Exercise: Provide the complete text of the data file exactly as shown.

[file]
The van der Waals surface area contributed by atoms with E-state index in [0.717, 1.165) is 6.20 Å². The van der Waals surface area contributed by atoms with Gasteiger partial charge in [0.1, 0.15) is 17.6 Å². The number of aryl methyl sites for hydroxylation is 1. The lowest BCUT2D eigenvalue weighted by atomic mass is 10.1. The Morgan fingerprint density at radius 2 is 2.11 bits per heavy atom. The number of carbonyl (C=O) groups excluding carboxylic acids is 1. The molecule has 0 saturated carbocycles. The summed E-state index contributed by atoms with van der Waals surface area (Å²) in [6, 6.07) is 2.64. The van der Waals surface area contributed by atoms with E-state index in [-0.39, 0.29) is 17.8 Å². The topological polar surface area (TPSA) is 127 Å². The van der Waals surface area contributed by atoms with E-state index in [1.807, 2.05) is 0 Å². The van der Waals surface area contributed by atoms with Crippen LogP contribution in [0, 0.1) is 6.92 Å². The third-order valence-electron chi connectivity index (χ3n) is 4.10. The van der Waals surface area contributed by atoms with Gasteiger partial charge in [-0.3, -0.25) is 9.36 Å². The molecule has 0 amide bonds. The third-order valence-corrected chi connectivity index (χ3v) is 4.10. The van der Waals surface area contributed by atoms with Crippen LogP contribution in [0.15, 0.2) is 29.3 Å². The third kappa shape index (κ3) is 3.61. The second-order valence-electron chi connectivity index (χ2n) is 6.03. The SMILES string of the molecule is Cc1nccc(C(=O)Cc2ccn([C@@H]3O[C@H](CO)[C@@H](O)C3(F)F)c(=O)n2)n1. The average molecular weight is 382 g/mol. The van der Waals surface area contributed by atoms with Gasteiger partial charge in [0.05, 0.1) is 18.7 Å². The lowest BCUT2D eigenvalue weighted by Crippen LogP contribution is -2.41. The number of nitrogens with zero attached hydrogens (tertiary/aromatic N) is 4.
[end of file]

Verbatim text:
The van der Waals surface area contributed by atoms with E-state index in [0.717, 1.165) is 6.20 Å². The van der Waals surface area contributed by atoms with Gasteiger partial charge in [0.1, 0.15) is 17.6 Å². The number of aryl methyl sites for hydroxylation is 1. The lowest BCUT2D eigenvalue weighted by atomic mass is 10.1. The Morgan fingerprint density at radius 2 is 2.11 bits per heavy atom. The number of carbonyl (C=O) groups excluding carboxylic acids is 1. The molecule has 0 saturated carbocycles. The summed E-state index contributed by atoms with van der Waals surface area (Å²) in [6, 6.07) is 2.64. The van der Waals surface area contributed by atoms with E-state index in [-0.39, 0.29) is 17.8 Å². The topological polar surface area (TPSA) is 127 Å². The van der Waals surface area contributed by atoms with E-state index in [1.807, 2.05) is 0 Å². The van der Waals surface area contributed by atoms with Crippen LogP contribution in [0, 0.1) is 6.92 Å². The third-order valence-electron chi connectivity index (χ3n) is 4.10. The van der Waals surface area contributed by atoms with Gasteiger partial charge in [-0.3, -0.25) is 9.36 Å². The molecule has 0 amide bonds. The third-order valence-corrected chi connectivity index (χ3v) is 4.10. The van der Waals surface area contributed by atoms with Crippen LogP contribution in [0.15, 0.2) is 29.3 Å². The third kappa shape index (κ3) is 3.61. The second-order valence-electron chi connectivity index (χ2n) is 6.03. The SMILES string of the molecule is Cc1nccc(C(=O)Cc2ccn([C@@H]3O[C@H](CO)[C@@H](O)C3(F)F)c(=O)n2)n1. The average molecular weight is 382 g/mol. The van der Waals surface area contributed by atoms with Gasteiger partial charge in [0.05, 0.1) is 18.7 Å². The lowest BCUT2D eigenvalue weighted by Crippen LogP contribution is -2.41. The number of nitrogens with zero attached hydrogens (tertiary/aromatic N) is 4.